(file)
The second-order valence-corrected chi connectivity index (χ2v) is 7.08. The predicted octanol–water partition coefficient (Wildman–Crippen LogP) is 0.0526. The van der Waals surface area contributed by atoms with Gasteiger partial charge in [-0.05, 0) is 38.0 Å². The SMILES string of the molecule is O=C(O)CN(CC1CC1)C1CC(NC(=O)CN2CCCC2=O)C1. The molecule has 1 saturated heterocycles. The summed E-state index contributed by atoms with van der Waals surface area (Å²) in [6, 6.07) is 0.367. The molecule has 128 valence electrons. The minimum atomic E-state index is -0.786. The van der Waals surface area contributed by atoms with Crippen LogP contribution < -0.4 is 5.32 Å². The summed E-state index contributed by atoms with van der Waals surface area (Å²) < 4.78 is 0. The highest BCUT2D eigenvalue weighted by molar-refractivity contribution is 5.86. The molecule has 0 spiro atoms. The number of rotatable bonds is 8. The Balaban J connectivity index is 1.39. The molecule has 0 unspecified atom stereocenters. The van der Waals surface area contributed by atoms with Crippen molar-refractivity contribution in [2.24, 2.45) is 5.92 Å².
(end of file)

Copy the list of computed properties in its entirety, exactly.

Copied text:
The second-order valence-corrected chi connectivity index (χ2v) is 7.08. The predicted octanol–water partition coefficient (Wildman–Crippen LogP) is 0.0526. The van der Waals surface area contributed by atoms with Gasteiger partial charge in [-0.05, 0) is 38.0 Å². The SMILES string of the molecule is O=C(O)CN(CC1CC1)C1CC(NC(=O)CN2CCCC2=O)C1. The molecule has 1 saturated heterocycles. The summed E-state index contributed by atoms with van der Waals surface area (Å²) in [6, 6.07) is 0.367. The molecule has 128 valence electrons. The minimum atomic E-state index is -0.786. The van der Waals surface area contributed by atoms with Crippen LogP contribution < -0.4 is 5.32 Å². The summed E-state index contributed by atoms with van der Waals surface area (Å²) < 4.78 is 0. The highest BCUT2D eigenvalue weighted by molar-refractivity contribution is 5.86. The molecule has 0 spiro atoms. The number of rotatable bonds is 8. The Balaban J connectivity index is 1.39. The molecule has 0 unspecified atom stereocenters. The van der Waals surface area contributed by atoms with Crippen molar-refractivity contribution in [2.24, 2.45) is 5.92 Å².